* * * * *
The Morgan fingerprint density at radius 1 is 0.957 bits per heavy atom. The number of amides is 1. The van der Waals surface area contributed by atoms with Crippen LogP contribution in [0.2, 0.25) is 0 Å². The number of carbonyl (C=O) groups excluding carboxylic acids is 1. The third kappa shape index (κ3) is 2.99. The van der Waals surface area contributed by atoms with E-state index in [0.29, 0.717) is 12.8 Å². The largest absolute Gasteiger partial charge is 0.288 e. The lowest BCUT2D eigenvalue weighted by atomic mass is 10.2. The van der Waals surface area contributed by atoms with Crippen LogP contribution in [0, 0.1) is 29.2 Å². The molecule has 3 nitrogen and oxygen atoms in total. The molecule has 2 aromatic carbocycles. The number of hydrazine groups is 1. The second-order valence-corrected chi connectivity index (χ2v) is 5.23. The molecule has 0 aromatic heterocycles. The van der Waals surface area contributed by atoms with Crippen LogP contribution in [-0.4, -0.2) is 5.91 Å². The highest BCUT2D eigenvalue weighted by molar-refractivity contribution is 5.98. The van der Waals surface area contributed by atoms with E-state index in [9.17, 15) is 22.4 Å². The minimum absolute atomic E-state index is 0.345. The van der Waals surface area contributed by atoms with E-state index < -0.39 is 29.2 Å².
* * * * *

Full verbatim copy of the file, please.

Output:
The Morgan fingerprint density at radius 1 is 0.957 bits per heavy atom. The number of amides is 1. The van der Waals surface area contributed by atoms with Crippen LogP contribution in [0.2, 0.25) is 0 Å². The number of carbonyl (C=O) groups excluding carboxylic acids is 1. The third kappa shape index (κ3) is 2.99. The van der Waals surface area contributed by atoms with E-state index in [0.29, 0.717) is 12.8 Å². The largest absolute Gasteiger partial charge is 0.288 e. The lowest BCUT2D eigenvalue weighted by atomic mass is 10.2. The van der Waals surface area contributed by atoms with Crippen LogP contribution in [0, 0.1) is 29.2 Å². The molecule has 3 nitrogen and oxygen atoms in total. The molecule has 2 aromatic carbocycles. The number of hydrazine groups is 1. The second-order valence-corrected chi connectivity index (χ2v) is 5.23. The molecule has 0 aromatic heterocycles. The van der Waals surface area contributed by atoms with Crippen LogP contribution in [-0.4, -0.2) is 5.91 Å². The highest BCUT2D eigenvalue weighted by molar-refractivity contribution is 5.98. The van der Waals surface area contributed by atoms with E-state index in [9.17, 15) is 22.4 Å². The minimum absolute atomic E-state index is 0.345. The van der Waals surface area contributed by atoms with E-state index < -0.39 is 29.2 Å².